- “Executives need to exhibit ‘intentionality,’ based on the things they do, what they say and how they ask questions.”
- “Unfortunately, too many executives display an air of entitlement when it comes to cybersecurity habits, often personified by that frightening word: exceptions.”
- “Executives need to support the CSO and the HR director in institutionalizing training programs for good cybersecurity habit development, and they need to participate in them, as well.”
As Versteeg points out, creating the right cybersecurity culture is much less about dictating fiats and policies, and much more about explaining the implications of risk and in establishing a path toward change management. And one of his most important steps in creating a strong cybersecurity culture is side-stepping the long-used negative approach to cybersecurity–don’t do this, you can’t use that tool or service, you’ll lose you privileges if this happens.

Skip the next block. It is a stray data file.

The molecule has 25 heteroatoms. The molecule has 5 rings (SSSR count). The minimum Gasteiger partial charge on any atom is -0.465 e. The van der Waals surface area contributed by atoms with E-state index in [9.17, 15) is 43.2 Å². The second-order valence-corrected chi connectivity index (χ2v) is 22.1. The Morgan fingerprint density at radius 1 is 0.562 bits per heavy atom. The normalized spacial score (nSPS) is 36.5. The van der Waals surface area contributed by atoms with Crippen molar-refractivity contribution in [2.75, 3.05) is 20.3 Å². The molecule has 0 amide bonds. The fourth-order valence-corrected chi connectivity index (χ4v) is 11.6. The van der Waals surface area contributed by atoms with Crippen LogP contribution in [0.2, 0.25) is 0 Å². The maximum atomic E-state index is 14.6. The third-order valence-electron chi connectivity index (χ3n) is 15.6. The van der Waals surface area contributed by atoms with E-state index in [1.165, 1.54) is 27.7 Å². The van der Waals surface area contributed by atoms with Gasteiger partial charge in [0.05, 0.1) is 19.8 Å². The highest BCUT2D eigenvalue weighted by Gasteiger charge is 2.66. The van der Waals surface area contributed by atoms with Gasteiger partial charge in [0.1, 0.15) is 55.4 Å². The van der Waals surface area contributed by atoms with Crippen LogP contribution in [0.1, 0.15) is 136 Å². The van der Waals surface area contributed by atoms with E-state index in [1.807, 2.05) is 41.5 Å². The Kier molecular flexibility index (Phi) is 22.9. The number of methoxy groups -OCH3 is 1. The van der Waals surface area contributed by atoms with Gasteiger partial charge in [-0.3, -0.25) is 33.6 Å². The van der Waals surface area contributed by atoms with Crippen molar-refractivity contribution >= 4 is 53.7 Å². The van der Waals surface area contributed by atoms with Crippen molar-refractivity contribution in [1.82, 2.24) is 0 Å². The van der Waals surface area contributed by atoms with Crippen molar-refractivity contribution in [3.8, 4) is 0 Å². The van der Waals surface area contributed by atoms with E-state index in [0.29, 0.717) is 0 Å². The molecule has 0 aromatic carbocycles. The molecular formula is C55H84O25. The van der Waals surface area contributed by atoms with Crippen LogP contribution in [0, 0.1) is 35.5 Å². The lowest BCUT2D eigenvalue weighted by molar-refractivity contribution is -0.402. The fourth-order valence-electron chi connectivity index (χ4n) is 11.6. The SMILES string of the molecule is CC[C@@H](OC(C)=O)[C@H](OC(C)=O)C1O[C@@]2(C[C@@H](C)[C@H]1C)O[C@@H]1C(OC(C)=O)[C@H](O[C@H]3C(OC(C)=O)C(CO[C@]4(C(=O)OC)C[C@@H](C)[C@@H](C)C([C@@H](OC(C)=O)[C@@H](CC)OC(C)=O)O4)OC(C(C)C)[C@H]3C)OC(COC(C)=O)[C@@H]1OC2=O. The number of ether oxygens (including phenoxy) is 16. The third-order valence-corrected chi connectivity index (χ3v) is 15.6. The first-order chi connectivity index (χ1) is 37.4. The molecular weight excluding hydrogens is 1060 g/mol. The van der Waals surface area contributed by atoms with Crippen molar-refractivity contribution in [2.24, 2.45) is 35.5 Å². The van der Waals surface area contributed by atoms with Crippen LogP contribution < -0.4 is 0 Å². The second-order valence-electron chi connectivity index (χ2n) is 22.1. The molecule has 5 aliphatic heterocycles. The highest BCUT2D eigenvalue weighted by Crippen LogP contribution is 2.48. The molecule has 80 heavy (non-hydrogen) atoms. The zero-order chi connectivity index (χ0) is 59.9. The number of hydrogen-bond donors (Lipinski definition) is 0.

Instead, he said, “Ultimately, one of the best ways to think of a culture of cybersecurity is to talk about ‘getting to yes’ as a way of supporting innovative business ideas without exposing the organization, its employees, and its customers to increased risk.”
“Getting to yes” might be construed as a New Age business mantra relating to everything from how to close a sale to negotiating better timeframes with supply-chain partners. I’m sure hundreds of books have talked about the subject, as well as countless podcasts, webinars, training materials and blogs.
But getting to yes isn’t just consultant-speak for dealing with tech-savvy millennials; it’s about finding a way to balance the need for an engaged, motivated and innovative workforce or user base with the demands to keep the organization, people, and data secure against a rapidly expanding set of threat vectors.